Book Review: MURDER MOST UNLADYLIKE by Robin Stevens (Middle Grade Monday)

Murder Most Unladylike

Genre: Mystery
Age Range: MG
Star Rating: 3.5 stars
Series: yes - first in 9 book series


murder most unladylike1934. When Daisy Wells and Hazel Wong set up a secret detective agency at Deepdean School for Girls, they struggle to find a truly exciting mystery to investigate. (Unless you count the case of Lavinia’s missing tie. Which they don’t.)

But then Hazel discovers the body of the Science Mistress, Miss Bell – but when she and Daisy return five minutes later, the body has disappeared. Now the girls have to solve a murder, and prove a murder has happened in the first place before the killer strikes again (and before the police can get there first, naturally).

But will they succeed? And can their friendship stand the test?

Synopsis taken from Goodreads. Add to your shelves here.


Considering how much I’ve enjoyed thrillers/mysteries and Middle Grade this past year, MURDER MOST UNLADYLIKE is an obvious book to pick up. My Middle Grade aged friends (with whom I have been swapping books all year) have been enthusiastically following this series, so it’s been on my shelf a while now.

The school is very, very English – though it could have been spread across a variety of time periods as there wasn’t particularly anything other than the blurb signalling that it was the 1930s. A slight reference to the outside world would have been nice. These are eleven year olds, old enough to have at least a clue that the country’s not in the best shape.

However, it’s just like an Enid Blyton type of school (hence the range of possible time periods!). This made me very nostalgic for all her school series when I was eleven. The writing is full of voice, posh and full of the rather baffling slang the upper class use (explained in the text where context won’t help anyone unfamiliar with the insanity of Upper Class slang!).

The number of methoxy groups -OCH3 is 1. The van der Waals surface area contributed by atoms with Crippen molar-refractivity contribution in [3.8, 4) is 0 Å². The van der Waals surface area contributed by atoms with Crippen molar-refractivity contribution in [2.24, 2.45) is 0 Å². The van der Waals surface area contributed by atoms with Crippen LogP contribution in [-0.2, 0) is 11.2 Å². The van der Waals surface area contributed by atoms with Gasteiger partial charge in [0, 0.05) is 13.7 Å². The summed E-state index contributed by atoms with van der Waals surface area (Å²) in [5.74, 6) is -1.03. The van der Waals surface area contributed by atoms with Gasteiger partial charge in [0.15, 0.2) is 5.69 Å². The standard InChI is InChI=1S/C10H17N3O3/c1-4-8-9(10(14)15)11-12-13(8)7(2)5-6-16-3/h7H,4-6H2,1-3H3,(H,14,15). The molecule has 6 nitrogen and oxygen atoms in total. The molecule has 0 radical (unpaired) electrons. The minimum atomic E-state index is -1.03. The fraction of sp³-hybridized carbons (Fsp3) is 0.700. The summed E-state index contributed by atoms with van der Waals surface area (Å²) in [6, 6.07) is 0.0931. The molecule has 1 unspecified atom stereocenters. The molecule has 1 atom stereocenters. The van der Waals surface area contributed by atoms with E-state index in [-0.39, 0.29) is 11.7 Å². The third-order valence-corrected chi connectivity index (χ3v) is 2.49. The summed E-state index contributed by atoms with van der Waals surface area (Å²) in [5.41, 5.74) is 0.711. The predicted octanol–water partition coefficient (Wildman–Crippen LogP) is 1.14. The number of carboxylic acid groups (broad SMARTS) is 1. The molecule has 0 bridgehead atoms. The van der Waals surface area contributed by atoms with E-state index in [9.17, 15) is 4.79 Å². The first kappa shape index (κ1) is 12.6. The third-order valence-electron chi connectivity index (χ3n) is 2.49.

It’s clearly written by a Sherlock Holmes fan (the girls consider themselves Holmes and Watson), and full of references to other classic mysteries.

There are clues scattered across the pages, ready for you to piece together yourselves. The most important piece of information is so boldly placed before the reader, but in such a way that I didn’t take any notice of it. When the solution was revealed, I kicked myself for not paying more attention to it, but it did mean I could have a brilliant oh moment where it all slotted together.

Daisy is a snob and very overbearing towards Hazel. While Hazel internally grouches about this, she doesn’t really confront her friend about it. When there is an argument (not directly linked to this), Hazel is the first to apologise, then Daisy interrupts her apology to give hers – and this seems to be everything okay, even though Daisy barely changes. I suppose this is the first in a long series, so Daisy can’t overcome her biggest flaw in one book, but it didn’t feel genuine.


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